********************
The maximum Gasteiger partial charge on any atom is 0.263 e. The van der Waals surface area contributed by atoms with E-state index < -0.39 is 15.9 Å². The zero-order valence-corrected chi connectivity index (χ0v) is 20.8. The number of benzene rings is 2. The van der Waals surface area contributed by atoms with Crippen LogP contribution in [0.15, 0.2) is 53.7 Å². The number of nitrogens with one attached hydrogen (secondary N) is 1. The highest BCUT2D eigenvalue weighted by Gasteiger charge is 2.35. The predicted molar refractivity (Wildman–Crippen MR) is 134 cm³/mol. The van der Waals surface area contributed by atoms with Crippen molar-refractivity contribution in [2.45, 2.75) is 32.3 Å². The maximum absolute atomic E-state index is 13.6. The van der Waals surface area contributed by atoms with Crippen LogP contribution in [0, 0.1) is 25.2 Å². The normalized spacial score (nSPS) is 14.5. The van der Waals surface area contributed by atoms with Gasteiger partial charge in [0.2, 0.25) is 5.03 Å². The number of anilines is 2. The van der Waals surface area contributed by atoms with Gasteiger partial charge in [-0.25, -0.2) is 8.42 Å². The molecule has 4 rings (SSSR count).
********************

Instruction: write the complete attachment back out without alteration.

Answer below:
The maximum Gasteiger partial charge on any atom is 0.263 e. The van der Waals surface area contributed by atoms with E-state index < -0.39 is 15.9 Å². The zero-order valence-corrected chi connectivity index (χ0v) is 20.8. The number of benzene rings is 2. The van der Waals surface area contributed by atoms with Crippen LogP contribution in [0.15, 0.2) is 53.7 Å². The number of nitrogens with one attached hydrogen (secondary N) is 1. The highest BCUT2D eigenvalue weighted by Gasteiger charge is 2.35. The predicted molar refractivity (Wildman–Crippen MR) is 134 cm³/mol. The van der Waals surface area contributed by atoms with Crippen molar-refractivity contribution in [2.45, 2.75) is 32.3 Å². The maximum absolute atomic E-state index is 13.6. The van der Waals surface area contributed by atoms with Crippen LogP contribution in [0, 0.1) is 25.2 Å². The normalized spacial score (nSPS) is 14.5. The van der Waals surface area contributed by atoms with Gasteiger partial charge in [0.2, 0.25) is 5.03 Å². The number of anilines is 2. The van der Waals surface area contributed by atoms with Gasteiger partial charge in [-0.25, -0.2) is 8.42 Å². The molecule has 4 rings (SSSR count).